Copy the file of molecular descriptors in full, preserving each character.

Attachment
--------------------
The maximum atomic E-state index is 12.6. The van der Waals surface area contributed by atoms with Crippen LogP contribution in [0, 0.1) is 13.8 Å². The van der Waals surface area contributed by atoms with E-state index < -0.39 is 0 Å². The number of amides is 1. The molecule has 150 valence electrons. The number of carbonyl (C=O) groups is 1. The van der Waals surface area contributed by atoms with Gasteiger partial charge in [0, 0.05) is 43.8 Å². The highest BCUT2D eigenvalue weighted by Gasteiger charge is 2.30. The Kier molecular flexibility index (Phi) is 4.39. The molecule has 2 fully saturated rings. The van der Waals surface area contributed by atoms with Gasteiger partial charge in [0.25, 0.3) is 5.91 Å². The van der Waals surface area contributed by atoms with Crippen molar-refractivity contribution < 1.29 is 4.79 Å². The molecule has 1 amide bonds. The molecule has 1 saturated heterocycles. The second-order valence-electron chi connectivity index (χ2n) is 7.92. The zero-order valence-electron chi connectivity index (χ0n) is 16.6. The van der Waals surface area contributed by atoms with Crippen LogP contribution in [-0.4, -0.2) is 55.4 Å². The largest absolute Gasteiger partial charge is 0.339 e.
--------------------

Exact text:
The maximum atomic E-state index is 12.6. The van der Waals surface area contributed by atoms with Crippen LogP contribution in [0, 0.1) is 13.8 Å². The van der Waals surface area contributed by atoms with E-state index < -0.39 is 0 Å². The number of amides is 1. The molecule has 150 valence electrons. The number of carbonyl (C=O) groups is 1. The van der Waals surface area contributed by atoms with Gasteiger partial charge in [0, 0.05) is 43.8 Å². The highest BCUT2D eigenvalue weighted by Gasteiger charge is 2.30. The Kier molecular flexibility index (Phi) is 4.39. The molecule has 2 fully saturated rings. The van der Waals surface area contributed by atoms with Gasteiger partial charge in [0.25, 0.3) is 5.91 Å². The van der Waals surface area contributed by atoms with Crippen molar-refractivity contribution < 1.29 is 4.79 Å². The molecule has 1 amide bonds. The molecule has 1 saturated heterocycles. The second-order valence-electron chi connectivity index (χ2n) is 7.92. The zero-order valence-electron chi connectivity index (χ0n) is 16.6. The van der Waals surface area contributed by atoms with Crippen LogP contribution in [-0.4, -0.2) is 55.4 Å². The largest absolute Gasteiger partial charge is 0.339 e.